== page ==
Folic acid deficiency may be due to an unbalanced diet. Alcoholics are potential candidates for this type of deficiency. The deficit can occur in women during pregnancy, the elderly, in people who are on a low-calorie diet, in patients with sickle cell anemia or other blood disorders, in cases of vitamin B12 deficiency, in people who have problems with weak absorption in the small intestine and in patients using various drugs (such as, drugs based on phenobarbital, primidone, and oral contraceptives).
Lack of vitamin B9 may cause anemia, which is similar to that occur in the absence of vitamin B12 (so called megaloblastic anemia), and leukopenia (distortion of synthesis of white blood cells), and changes in metabolism.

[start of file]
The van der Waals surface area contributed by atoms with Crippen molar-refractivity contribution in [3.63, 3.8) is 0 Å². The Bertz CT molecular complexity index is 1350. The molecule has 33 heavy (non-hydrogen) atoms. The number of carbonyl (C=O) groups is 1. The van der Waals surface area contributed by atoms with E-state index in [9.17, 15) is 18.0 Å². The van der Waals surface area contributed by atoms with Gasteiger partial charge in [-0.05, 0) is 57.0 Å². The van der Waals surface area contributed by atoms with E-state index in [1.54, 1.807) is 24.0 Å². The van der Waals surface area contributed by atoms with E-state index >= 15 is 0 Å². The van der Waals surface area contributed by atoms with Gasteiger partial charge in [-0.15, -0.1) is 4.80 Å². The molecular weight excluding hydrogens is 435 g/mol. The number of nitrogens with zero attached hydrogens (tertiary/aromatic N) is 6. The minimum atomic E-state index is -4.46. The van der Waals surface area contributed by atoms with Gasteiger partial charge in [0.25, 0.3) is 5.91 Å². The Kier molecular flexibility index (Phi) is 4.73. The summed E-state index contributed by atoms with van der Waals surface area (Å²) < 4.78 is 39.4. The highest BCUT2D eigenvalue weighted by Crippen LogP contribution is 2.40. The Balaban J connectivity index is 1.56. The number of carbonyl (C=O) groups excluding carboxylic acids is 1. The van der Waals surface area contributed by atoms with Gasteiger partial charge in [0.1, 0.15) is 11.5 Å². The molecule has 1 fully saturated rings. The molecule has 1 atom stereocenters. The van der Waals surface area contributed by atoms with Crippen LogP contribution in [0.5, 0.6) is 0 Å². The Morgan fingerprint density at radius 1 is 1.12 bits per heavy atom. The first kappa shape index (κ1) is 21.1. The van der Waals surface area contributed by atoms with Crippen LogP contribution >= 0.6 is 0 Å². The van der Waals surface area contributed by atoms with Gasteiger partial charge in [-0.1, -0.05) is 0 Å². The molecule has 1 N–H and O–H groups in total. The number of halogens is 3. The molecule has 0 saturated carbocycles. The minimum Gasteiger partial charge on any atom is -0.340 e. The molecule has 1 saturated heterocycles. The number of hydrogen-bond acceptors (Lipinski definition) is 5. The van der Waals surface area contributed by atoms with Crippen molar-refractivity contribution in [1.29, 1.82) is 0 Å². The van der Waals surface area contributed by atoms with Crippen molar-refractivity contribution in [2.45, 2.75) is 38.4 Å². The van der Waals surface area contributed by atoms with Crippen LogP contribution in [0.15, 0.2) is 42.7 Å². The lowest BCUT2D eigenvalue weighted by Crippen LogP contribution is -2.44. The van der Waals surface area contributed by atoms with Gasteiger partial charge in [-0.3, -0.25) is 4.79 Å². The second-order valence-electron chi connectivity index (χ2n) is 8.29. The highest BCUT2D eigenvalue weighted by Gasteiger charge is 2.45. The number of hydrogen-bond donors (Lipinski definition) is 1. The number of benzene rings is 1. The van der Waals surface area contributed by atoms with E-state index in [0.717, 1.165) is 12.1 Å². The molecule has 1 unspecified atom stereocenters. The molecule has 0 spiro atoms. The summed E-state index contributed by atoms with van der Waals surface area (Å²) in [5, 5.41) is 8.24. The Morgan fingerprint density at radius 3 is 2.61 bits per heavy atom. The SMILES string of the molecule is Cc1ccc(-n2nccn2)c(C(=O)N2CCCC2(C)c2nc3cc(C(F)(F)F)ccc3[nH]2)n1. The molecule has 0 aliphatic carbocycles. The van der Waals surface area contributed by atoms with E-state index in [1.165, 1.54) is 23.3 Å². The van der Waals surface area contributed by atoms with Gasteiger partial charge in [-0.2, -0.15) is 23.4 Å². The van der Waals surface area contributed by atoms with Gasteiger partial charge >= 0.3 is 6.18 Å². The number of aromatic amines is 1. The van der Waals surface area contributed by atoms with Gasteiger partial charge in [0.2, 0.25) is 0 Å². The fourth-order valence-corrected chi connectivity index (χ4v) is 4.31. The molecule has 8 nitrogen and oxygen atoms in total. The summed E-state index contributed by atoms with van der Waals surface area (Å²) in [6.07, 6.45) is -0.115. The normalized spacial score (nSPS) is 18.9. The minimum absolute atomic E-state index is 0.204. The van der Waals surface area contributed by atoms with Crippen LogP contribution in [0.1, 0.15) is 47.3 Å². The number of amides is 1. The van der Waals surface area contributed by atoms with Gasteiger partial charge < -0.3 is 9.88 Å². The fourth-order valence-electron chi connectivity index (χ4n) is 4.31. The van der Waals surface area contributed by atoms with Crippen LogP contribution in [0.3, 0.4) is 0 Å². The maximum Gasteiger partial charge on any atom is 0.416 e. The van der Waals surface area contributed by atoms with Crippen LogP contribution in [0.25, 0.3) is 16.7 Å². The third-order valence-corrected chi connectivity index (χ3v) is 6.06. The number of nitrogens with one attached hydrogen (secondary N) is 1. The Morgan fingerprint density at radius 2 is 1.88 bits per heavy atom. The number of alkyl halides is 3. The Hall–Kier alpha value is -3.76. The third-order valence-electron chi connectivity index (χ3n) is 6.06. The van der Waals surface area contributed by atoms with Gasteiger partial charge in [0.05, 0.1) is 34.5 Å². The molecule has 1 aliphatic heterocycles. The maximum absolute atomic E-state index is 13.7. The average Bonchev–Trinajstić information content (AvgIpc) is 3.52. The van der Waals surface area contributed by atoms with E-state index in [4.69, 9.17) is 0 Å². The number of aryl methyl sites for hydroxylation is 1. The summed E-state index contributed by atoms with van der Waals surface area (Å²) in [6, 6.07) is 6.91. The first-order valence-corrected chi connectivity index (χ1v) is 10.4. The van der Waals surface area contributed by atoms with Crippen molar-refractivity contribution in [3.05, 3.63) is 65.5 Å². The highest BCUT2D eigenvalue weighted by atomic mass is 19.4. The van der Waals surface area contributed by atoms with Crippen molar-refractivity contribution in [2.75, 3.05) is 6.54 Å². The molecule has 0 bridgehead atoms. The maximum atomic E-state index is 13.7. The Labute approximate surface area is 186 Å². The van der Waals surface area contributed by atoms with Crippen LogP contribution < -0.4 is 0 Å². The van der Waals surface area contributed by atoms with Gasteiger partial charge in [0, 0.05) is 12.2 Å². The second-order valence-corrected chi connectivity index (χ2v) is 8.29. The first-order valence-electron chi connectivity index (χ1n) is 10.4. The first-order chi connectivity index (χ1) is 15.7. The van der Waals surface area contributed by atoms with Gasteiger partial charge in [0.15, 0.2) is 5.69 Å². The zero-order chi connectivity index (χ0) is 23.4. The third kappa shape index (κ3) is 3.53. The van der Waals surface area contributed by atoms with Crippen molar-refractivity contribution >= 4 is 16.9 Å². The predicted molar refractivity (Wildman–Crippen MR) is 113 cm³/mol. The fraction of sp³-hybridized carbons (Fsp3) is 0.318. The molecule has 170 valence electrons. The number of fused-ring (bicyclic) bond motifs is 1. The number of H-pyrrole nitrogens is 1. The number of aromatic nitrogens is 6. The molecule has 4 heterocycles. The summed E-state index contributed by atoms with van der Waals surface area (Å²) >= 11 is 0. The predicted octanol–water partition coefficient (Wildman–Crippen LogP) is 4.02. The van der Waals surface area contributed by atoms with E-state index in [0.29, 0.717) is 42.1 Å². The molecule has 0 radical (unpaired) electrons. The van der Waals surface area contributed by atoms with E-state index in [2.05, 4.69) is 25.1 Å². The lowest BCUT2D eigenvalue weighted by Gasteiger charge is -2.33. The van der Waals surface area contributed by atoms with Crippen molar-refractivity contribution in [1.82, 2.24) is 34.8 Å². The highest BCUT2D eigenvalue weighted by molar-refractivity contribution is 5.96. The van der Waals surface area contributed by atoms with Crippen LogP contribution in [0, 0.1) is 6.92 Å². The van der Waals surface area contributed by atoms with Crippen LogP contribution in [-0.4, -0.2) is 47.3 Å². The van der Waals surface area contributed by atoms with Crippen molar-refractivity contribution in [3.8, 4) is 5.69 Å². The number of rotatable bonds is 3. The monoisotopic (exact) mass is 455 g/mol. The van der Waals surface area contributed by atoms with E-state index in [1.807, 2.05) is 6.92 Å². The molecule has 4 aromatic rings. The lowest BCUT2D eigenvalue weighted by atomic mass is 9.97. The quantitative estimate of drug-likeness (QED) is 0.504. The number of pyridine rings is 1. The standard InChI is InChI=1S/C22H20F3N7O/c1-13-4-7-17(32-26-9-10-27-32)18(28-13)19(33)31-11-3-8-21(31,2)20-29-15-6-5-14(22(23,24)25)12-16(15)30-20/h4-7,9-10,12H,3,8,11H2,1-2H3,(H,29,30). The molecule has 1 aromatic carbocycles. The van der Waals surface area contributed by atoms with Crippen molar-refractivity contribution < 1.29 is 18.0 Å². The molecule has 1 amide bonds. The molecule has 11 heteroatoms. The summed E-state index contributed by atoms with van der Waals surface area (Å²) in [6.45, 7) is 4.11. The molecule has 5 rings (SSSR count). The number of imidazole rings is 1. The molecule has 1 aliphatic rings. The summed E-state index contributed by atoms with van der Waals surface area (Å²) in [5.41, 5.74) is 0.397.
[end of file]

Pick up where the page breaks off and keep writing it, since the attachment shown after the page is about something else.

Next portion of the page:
Lack of folic acid in mammals cause growth problems.
Other symptoms that may occur in the absence of folic acid are general body weakness, fatigue, irritability and stomach aches.
Disorder in absorption of folic acid occurs in idiopathic steatorrhea (disorder in the absorption of dietary fat) and tropical sprue (a disease with weak absorption in the intestine, occurs in the tropics), as well as various other disorders of the small intestine.
Overdose (hypervitaminosis, intoxication)
Vitamin B9 is toxic in excessive doses and can cause serious neurological problems.